So apart from my obsession with coffee, I am also extremely partial to the odd slice of Dutch Apple Cake, something which somehow I’ve only recently discovered and sweet diggity, where has it been all my life? I also love the little mouthfuls of heaven that are Thornton’s mini brownie bites, literally anything by Lindt and oh, Kinder Buenos. Yep, its fair to say I have a bit of a sweet tooth. Oh and did I mention I’m a Type 1 diabetic?
Back up the truck, what?? Yep, you heard me right. A type 1 (aka the “worst” sort or the “best” sort depending on who you speak to) diabetic since my diagnosis in April 1998. In fact I am just approaching my nineteenth anniversary of proudly having this “disease”. (Cue the balloons and cake, oh wait…)
I say proudly, yes I am, why shouldn’t I be? I am a fully functioning adult human being who likes all the usual things any woman my age may like – the odd glass of wine, eating out (I’d actually like to class that as one of my hobbies to be fair) and yes, even enjoying the odd bit of chocolate.
I say “disease” as some class it as this, I’m not so keen on that particular classification, I prefer the term “condition”. It’s fair to say my autoimmune system is a bit shoddy to say the least but most of the time it doesn’t stop me living my life, being a Mum, going to the gym, having nights out and being dare I say “normal”.
I can manage the “normal” probably a good 90% of the time. Many people I know forget I have it, even when I go out to eat with closest friends and family I can do an almost stealth like ninja insulin injection into my leg, stomach or wherever is generally accessible (depends on the outfit to be honest) so its barely noticeable.
I did have one instance where apparently it was entirely noticeable pretty soon after my diagnosis when I was out at a restaurant and maybe I hadn’t quite nailed my ninja injection technique as I was *shock horror* spotted by an elderly lady who ventured her opinion in the time honoured way that only certain old ladies can – “Well!” (loud voice, furtive glances around the restaurant presumably searching for people that will back her up) “I can’t believe people like that are allowed in places like this!” (more looks of total indignation. In my head I totally want to remember that she did the classic Les Dawson, arms folded under the boobs “huff” but I’m afraid this would be a total figment of my imagination.) So I turned round, put on the sweetest smile that my 21 year old self could muster and asked “What kind of people – diabetics?” to which she became slightly flustered and left soon after. In fairness, it was the late nineties, I was probably wearing black, I may have looked a little like a drug addict but come on!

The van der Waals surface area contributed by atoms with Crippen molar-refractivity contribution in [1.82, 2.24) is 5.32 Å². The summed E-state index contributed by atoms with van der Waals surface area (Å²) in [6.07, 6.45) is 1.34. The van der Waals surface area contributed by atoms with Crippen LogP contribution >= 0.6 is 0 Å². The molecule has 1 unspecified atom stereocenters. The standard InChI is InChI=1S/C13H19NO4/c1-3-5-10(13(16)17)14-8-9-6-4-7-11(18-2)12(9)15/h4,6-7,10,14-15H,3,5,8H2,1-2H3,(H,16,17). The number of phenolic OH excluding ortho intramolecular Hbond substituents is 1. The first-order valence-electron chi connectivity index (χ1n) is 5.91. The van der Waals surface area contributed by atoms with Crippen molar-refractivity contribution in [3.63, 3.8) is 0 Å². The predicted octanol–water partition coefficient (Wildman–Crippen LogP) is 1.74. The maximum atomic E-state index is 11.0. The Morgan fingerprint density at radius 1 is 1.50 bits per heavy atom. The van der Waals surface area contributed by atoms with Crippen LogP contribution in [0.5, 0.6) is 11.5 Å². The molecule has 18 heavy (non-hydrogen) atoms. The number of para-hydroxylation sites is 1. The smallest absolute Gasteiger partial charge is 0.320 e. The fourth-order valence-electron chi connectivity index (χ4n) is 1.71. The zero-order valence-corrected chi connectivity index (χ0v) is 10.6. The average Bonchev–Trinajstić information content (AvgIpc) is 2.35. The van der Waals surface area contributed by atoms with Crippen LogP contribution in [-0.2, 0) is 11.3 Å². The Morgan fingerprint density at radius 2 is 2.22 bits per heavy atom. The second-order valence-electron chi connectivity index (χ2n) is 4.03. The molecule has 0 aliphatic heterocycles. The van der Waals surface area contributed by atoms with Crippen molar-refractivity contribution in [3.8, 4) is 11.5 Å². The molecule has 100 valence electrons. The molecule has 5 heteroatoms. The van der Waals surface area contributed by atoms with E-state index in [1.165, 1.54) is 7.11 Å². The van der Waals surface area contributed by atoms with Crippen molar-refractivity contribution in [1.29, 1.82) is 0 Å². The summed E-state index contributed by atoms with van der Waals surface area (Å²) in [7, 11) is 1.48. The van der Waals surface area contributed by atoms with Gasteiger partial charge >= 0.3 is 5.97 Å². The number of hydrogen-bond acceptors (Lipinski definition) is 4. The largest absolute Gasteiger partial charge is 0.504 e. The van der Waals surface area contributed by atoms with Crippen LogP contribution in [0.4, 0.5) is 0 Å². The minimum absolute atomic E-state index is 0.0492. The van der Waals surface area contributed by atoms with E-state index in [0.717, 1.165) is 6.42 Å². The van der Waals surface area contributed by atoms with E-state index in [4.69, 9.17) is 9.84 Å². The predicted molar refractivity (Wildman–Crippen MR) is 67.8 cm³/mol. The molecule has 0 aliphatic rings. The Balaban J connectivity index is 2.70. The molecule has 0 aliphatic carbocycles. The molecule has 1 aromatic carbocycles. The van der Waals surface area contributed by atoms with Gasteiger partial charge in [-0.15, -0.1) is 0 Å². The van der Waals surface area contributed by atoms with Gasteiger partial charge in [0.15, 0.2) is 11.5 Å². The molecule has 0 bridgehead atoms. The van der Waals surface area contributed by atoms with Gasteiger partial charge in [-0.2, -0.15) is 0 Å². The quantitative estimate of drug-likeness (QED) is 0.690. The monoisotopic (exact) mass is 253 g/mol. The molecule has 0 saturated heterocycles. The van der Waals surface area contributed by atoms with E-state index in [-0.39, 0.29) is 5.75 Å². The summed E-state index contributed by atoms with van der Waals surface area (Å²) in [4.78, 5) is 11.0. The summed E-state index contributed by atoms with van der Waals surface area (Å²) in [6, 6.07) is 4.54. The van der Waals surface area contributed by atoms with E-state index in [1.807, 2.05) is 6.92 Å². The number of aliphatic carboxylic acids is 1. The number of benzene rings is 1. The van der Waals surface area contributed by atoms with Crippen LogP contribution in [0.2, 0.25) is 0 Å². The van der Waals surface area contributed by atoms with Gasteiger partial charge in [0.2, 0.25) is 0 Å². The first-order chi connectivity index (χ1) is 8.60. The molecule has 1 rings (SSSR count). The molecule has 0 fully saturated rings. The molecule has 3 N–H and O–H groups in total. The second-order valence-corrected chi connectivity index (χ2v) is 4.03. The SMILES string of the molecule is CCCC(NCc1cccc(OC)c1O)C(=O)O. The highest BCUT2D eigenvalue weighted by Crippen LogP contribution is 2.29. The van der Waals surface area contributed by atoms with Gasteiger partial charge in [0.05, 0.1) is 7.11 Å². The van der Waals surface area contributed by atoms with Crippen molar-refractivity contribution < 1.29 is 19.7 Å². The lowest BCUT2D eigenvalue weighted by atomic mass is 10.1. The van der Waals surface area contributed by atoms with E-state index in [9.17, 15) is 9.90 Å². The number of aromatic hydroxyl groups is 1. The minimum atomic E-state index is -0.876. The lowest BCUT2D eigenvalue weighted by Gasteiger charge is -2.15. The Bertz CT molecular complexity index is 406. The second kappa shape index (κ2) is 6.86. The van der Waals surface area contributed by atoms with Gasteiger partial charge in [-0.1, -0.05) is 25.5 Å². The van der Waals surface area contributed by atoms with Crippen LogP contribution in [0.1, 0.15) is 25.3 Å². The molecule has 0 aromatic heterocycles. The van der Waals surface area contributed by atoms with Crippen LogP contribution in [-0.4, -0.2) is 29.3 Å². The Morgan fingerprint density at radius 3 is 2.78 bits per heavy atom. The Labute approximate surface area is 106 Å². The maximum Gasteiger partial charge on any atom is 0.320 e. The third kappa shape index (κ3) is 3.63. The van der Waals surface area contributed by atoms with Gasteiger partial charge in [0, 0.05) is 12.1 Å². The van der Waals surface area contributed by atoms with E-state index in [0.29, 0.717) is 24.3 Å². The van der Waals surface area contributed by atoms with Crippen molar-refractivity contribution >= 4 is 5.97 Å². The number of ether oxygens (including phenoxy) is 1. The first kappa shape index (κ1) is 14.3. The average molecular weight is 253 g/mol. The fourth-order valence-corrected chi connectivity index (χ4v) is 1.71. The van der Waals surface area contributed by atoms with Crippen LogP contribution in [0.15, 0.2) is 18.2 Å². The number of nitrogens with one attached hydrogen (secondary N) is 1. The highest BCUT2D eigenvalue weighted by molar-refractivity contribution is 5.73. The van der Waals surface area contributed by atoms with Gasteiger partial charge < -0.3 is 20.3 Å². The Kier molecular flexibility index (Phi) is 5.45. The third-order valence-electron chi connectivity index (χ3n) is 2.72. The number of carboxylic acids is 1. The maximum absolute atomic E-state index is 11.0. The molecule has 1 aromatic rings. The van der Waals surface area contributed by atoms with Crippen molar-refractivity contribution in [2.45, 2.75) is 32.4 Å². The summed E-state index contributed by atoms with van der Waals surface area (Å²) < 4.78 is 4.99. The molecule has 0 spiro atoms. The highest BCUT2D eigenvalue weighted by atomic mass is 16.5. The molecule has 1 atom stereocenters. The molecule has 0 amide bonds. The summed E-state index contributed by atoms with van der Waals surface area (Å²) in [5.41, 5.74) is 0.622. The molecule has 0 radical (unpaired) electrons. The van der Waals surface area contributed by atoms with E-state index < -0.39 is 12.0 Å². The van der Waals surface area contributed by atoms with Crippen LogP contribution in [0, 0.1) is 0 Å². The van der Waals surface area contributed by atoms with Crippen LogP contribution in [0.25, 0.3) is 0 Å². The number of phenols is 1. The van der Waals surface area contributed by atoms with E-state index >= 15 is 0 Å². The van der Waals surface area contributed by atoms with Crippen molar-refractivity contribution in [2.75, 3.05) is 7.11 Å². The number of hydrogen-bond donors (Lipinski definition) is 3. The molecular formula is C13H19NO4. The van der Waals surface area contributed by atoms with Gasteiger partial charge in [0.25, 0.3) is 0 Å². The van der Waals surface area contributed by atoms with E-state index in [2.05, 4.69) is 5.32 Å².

My God, I’ve learnt so much in nineteen years. Things like how hypos (when my blood sugar goes dangerously low) HURT. Physically and mentally. The shakes, the anxiety, the utter confusion, the bruises if I do collapse (thankfully this is incredibly rare) or bash into things, (way more common) and the recovery. Oh the recovery. Feeling as though I’ve done ten rounds in a boxing ring, I’ve always described it as it feels as if I’ve lost all my superpowers – I’m zapped. Nothing in the tank, just my body physically fighting to get back to the “normal” me.
And the high blood sugars – well, they zap you in a totally different way. My good friend anxiety pops back up again, (always nice) the hot sweats come along to say hi, the sleepless nights are involved more with this one, poking you in the ribs (or should that be pancreas?) at 3am to ensure you don’t get another moments rest until approximately 45 minutes before the alarm goes at 7am.
Some fun facts for you. In nineteen years I have injected myself over 34,000 times. I have done probably 20,000 finger prick tests to check my blood sugar, had over 40 blood tests (that’s well over an armful! Sorry, tenuous Hancock gag there…) Guess I could say I’ve dealt with a lot of pricks?
But do you know what? I’m determined to continue to be a “proud diabetic” who can handle this thing. For me it’s about getting on with it and not letting it control me. So far I’d say I’m still very much in control. Lets hope it stays that way.